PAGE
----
As you can see from the code implementation, since the custom Index itself contains the node, startIndex can directly get the head, endIndex can directly get the tail? Next, subscript can also directly obtain the value of the node corresponding to the index, so obviously the time complexity is O(1).

``extension LinkedList: Collection { struct Index: Comparable { var node: LinkedListNode<T>? static func == (lhs: Index, rhs: Index) -> Bool { switch (lhs.node, rhs.node) { case let (left? , right?) : return left.next === right.next case (nil, nil): return true default: return false } } static func < (lhs: LinkedList<T>.Index, rhs: LinkedList<T>.Index) -> Bool { guard lhs ! = rhs else { return false } let nodes = sequence(first: lhs.node) { \$0? .next } return nodes.contains { \$0 === rhs.node } } } var startIndex: Index { return Index(node: head) } var endIndex: Index { return Index(node: tail? .next) } subscript(index: Index) -> T { return index.node! .value } func index(after i: Index) -> Index { return Index(node: i.node? .next) } }Copy the code``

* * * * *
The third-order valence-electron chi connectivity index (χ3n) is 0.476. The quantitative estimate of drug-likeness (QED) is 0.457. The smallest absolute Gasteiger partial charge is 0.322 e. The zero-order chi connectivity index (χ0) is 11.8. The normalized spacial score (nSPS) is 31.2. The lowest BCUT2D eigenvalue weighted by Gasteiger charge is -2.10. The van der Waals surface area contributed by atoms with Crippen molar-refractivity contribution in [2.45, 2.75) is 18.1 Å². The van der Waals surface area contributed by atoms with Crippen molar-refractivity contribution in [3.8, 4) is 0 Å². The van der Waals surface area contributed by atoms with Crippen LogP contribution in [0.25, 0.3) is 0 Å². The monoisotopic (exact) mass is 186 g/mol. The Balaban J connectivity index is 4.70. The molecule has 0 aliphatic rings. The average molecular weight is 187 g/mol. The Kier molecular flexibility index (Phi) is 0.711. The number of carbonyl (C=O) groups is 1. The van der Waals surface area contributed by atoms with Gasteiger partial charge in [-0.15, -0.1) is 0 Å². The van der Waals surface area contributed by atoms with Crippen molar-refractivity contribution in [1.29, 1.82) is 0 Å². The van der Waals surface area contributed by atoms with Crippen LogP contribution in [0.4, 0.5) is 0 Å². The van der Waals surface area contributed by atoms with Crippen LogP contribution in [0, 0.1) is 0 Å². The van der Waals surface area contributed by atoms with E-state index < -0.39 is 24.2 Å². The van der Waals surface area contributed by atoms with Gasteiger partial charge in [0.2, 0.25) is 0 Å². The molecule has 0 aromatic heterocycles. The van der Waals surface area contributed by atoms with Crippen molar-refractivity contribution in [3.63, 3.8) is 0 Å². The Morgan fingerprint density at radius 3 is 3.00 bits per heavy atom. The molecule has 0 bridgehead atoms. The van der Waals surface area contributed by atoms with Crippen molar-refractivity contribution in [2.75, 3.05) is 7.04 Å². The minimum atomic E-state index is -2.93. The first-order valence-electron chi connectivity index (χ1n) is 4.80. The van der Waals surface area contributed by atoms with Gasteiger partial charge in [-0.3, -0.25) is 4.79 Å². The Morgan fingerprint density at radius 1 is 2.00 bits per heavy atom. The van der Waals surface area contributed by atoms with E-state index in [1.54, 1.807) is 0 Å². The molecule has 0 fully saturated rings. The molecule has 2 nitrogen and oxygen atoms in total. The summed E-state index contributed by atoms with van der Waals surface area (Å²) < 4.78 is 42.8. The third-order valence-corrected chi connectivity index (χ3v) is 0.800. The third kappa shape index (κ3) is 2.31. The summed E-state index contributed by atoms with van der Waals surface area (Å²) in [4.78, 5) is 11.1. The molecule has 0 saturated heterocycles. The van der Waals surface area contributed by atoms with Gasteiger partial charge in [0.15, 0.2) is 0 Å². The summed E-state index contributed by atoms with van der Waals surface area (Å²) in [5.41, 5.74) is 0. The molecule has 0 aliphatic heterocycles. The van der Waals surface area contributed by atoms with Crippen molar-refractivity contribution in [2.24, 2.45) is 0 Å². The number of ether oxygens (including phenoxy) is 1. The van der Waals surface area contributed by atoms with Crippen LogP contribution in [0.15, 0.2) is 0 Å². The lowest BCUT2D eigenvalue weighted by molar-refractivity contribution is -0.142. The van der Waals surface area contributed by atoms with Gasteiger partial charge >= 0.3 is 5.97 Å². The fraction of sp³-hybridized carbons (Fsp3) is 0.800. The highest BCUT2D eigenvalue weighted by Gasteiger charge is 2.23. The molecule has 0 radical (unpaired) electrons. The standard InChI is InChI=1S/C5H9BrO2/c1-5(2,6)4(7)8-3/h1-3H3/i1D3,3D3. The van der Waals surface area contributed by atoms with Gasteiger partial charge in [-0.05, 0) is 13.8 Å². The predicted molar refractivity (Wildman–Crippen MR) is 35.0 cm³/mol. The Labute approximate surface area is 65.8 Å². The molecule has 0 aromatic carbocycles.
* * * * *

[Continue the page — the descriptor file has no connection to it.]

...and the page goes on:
The above code defines the Index type and then implements the properties and methods required by the Collection protocol, but there are two more explanations

Sequence (first:) returns a sequence of the next first and repeated lazy applications. The first element in a sequence is always the first, and each subsequent element is the result of calling next to the previous element. The sequence ends when next returns nil. If next never returns nil, the sequence is infinite. This function can be used to replace many of the cases previously handled using a C-style for loop. For example, if the list contains the values 1, 2, and 3, if you pass in the first parameter 2, then nodes will be 2, 3 nodes. Contains {\$0 === hs. Node} Returns true if the following array sequence has RHS